Currently, the Proteus-Viridity Team is assisting New York City Department of Environmental Protection (NYC DEP) to enable energy optimization at their wastewater treatment facilities that treat 1.3 billion gallons of wastewater in the five boroughs of the great city.

Wednesday, March 16, 2011

Value Based Water Management

Value based water management is a topic that I think of often. I believe that there is an intrinsic link between human values and what humans do to the water scape. Science and technological advances have enabled us to be better manipulators of our natural environment and made our lives more comfortable. We no longer have to walk five miles everyday to get a bucket of water and enjoy acres of lush green lawns and rain forest recreation in the middle of a dessert. We have indeed come a long way from how our ancestors lived. While we have devised new ways to secure a cocooned life, we have lost our symbiotic relationship with nature. That hurts us now in more ways than we can comprehend. In some ways, I think, in spite of all the technological advances, we have become 'stupider'!

Man is a part of nature, not above it. All ancient cultures recognized this. Be it Native Americans, the Tribes in Africa and Asia, or the Aboriginals in Australia... All these cultures had the same underlying principle (or philosophy) - "Respect nature". It was this respect that also allowed them to manipulate the environment, BUT with the emphasis on not doing any harm. Living in those days meant understanding and existing in harmony with the environment rather than dominating it. Nature was not the enemy, nor was it a commodity that can be exploited for wealth and power. Nature had a value of it's own in day to day life where every living thing (and sometimes non living thing as well) were interconnected and had a special function. Plants nourished animals, animals were then hunted for food, and then when humans expired, it became food for the pants. It was the circle of life. Yes, every ancient culture truly believed in this philosophy and practiced it diligently.  Yes, they all sought to "improve" their natural world all the time, but they limited such improvements to what was necessary. The operative words here are "as necessary", and not the indiscriminate slaughter and wasteful gathering. This material life was abhorred by ancient cultures through spiritual tenets, and these tenets were very sensitive to the balances in delicate ecosystems. They recognized that adverse interference in ecosystems threatened their own existence as wells as the natural world on which they depended and of which they were an integral part.

Where are we now? We are sitting in a big luxury motor home, cruising along a highway with no destination in sight. We are not in the driver's seat, we are just a passenger. We do not know where we are going, we don't even care. We love the comfort of this padded home and as long as the truck is moving, the scenery is good, there is fuel, water, and air conditioning, why do we have to care about anything else? Well, we have lost touch with the fundamental concept that no matter how much we think we have 'grown up', our umbilical cord is still attached with nature. There is no escape, and you cannot cut it off.

A friend put it another way: "We are like a bunch of youngsters, who got high on alcohol and drugs one night and decided to rent a boat and take a ride up and down the river. We pushed the boat into the water and started paddling away. We were drunk and drugged, mind you. We passed out after a while - it was a lot of work to just keep paddling! Dawn broke, we woke up.  We realized that we had not gone more than couple yards from the shore. What? How? Well, we forgot to lift the anchor! So there we were, paddling through the night, all drunk and drugged up and imagining a beautiful scenery go by."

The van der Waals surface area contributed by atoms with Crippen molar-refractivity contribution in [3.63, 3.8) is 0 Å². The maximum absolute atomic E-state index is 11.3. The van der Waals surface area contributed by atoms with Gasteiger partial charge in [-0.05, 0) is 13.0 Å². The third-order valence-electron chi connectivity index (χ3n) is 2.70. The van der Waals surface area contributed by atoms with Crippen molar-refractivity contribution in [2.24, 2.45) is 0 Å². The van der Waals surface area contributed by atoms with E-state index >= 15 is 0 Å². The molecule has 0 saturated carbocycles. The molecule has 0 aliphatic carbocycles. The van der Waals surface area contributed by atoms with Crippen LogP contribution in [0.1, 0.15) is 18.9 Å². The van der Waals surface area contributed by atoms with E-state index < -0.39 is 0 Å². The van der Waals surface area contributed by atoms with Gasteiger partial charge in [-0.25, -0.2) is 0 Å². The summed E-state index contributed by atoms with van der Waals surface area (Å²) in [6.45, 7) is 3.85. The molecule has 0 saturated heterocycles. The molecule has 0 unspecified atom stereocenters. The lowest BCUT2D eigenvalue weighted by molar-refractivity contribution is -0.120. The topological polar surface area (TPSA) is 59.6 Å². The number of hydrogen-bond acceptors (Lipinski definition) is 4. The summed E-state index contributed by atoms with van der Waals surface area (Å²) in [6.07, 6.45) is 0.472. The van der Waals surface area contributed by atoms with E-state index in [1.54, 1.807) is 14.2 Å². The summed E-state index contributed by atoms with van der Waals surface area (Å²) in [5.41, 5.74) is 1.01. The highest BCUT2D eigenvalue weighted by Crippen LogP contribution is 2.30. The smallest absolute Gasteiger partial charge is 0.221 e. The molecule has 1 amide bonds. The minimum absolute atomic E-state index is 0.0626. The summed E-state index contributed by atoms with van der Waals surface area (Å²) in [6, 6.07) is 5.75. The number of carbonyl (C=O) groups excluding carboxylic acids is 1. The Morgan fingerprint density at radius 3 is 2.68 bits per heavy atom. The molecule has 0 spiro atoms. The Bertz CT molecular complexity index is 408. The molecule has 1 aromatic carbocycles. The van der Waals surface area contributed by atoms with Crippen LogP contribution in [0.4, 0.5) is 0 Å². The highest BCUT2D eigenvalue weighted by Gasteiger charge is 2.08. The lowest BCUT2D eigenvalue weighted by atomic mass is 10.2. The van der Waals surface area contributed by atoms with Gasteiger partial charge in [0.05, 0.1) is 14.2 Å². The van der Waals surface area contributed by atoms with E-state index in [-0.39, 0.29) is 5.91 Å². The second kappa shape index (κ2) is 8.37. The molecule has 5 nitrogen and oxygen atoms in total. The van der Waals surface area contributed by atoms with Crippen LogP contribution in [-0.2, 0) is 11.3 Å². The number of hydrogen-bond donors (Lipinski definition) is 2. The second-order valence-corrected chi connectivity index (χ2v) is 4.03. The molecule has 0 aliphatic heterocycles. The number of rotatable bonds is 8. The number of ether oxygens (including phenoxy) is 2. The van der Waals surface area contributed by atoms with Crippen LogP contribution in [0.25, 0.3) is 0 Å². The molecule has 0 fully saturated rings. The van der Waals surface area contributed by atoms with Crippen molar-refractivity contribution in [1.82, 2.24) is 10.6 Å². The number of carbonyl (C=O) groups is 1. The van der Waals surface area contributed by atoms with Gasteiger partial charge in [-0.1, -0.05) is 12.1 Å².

Every decision and choice we make comes at a cost. We have been seasoned to not look at "total solutions" but only to put the brackets where it seems to fit us the best right now. This conditioning did not happen overnight. We all have evolved from the nature-loving ancient cultures very slowly, over 6,000 years. First we started looking at nature as a resource to be exploited, primarily for community, and hence for nation building. We justified it by saying that the common good and mutual benefits ranked higher than individual self-interest. Then, slowly that cause got morphed to a spirited individualism and an appetite for a perceived profit that heightened the exploitation of nature to new levels. Land, energy, and water got colonized in political and legal institutions generating colossal conflicts and social turmoil.

Oh well, we are where we are! What can we do now? We have to reverse engineer our way back to nature-loving humans again. The first thing we need is the will to do so. That will has to come from within each individual. The pendulum has to swing back from individualism to harmony with nature. And this swing can be accelerated by the terrific brains we already have. The brackets have to move further out, from individuals to community, and then to the whole world encompassing the entire life cycle of each element. For water, we will have to look at total water management - effectively manage every drop we have and use it most efficiently while not exploiting the natural resources. We have to become more creative on how to capture, use, and reuse water with zero discharge and waste. We also have to move away from central facilities to micro / community level facilities. We have to learn to appreciate the rhythms of nature and work with it to create opportunities, not fight it.

In subsequent blogs I will lay out my vision and plan of sustainable water management that will be synchronous with the values learned from ancient cultures. It will by no means be easy, and I am not saying that you have to go to a primitive hunter-gatherer lifestyle. We have to respect nature for what she is, and not fight her, but harmonize with her. We have the brains to do it, we just don't seem to find the will.